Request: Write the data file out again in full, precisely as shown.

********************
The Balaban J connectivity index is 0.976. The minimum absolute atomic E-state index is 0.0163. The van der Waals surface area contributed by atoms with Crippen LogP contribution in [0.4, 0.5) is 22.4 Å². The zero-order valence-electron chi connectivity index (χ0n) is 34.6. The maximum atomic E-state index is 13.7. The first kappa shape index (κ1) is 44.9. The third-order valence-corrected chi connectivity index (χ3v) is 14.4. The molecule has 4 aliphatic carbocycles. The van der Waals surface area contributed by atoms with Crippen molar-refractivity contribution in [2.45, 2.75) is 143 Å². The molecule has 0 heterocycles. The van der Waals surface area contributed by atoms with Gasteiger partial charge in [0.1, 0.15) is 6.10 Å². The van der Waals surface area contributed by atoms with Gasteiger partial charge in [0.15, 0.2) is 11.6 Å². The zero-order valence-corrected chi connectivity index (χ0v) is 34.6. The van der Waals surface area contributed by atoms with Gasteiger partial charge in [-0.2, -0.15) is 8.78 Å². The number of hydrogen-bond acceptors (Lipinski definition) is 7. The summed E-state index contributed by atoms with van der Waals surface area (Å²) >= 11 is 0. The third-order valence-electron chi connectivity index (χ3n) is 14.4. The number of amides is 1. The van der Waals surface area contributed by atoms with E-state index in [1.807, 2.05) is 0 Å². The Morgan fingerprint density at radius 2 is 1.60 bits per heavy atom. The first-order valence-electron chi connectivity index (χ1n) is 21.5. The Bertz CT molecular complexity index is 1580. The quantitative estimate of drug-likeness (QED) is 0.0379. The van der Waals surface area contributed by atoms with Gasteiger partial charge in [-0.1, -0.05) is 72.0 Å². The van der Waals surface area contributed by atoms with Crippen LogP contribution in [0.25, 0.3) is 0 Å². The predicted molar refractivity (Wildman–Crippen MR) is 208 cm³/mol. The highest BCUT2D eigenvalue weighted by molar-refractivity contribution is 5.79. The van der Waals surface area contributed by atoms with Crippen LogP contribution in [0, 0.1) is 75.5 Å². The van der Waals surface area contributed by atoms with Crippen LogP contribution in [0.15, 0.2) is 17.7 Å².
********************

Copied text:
The Balaban J connectivity index is 0.976. The minimum absolute atomic E-state index is 0.0163. The van der Waals surface area contributed by atoms with Crippen LogP contribution in [0.4, 0.5) is 22.4 Å². The zero-order valence-electron chi connectivity index (χ0n) is 34.6. The maximum atomic E-state index is 13.7. The first kappa shape index (κ1) is 44.9. The third-order valence-corrected chi connectivity index (χ3v) is 14.4. The molecule has 4 aliphatic carbocycles. The van der Waals surface area contributed by atoms with Crippen molar-refractivity contribution in [2.45, 2.75) is 143 Å². The molecule has 0 heterocycles. The van der Waals surface area contributed by atoms with Gasteiger partial charge in [0.1, 0.15) is 6.10 Å². The van der Waals surface area contributed by atoms with Gasteiger partial charge in [0.15, 0.2) is 11.6 Å². The zero-order valence-corrected chi connectivity index (χ0v) is 34.6. The van der Waals surface area contributed by atoms with Gasteiger partial charge in [-0.2, -0.15) is 8.78 Å². The number of hydrogen-bond acceptors (Lipinski definition) is 7. The summed E-state index contributed by atoms with van der Waals surface area (Å²) >= 11 is 0. The third-order valence-electron chi connectivity index (χ3n) is 14.4. The number of amides is 1. The van der Waals surface area contributed by atoms with E-state index in [1.807, 2.05) is 0 Å². The Morgan fingerprint density at radius 2 is 1.60 bits per heavy atom. The first-order valence-electron chi connectivity index (χ1n) is 21.5. The Bertz CT molecular complexity index is 1580. The quantitative estimate of drug-likeness (QED) is 0.0379. The van der Waals surface area contributed by atoms with Gasteiger partial charge in [-0.1, -0.05) is 72.0 Å². The van der Waals surface area contributed by atoms with Crippen LogP contribution in [0.25, 0.3) is 0 Å². The predicted molar refractivity (Wildman–Crippen MR) is 208 cm³/mol. The highest BCUT2D eigenvalue weighted by molar-refractivity contribution is 5.79. The van der Waals surface area contributed by atoms with Crippen LogP contribution in [0, 0.1) is 75.5 Å². The van der Waals surface area contributed by atoms with Crippen LogP contribution in [0.15, 0.2) is 17.7 Å².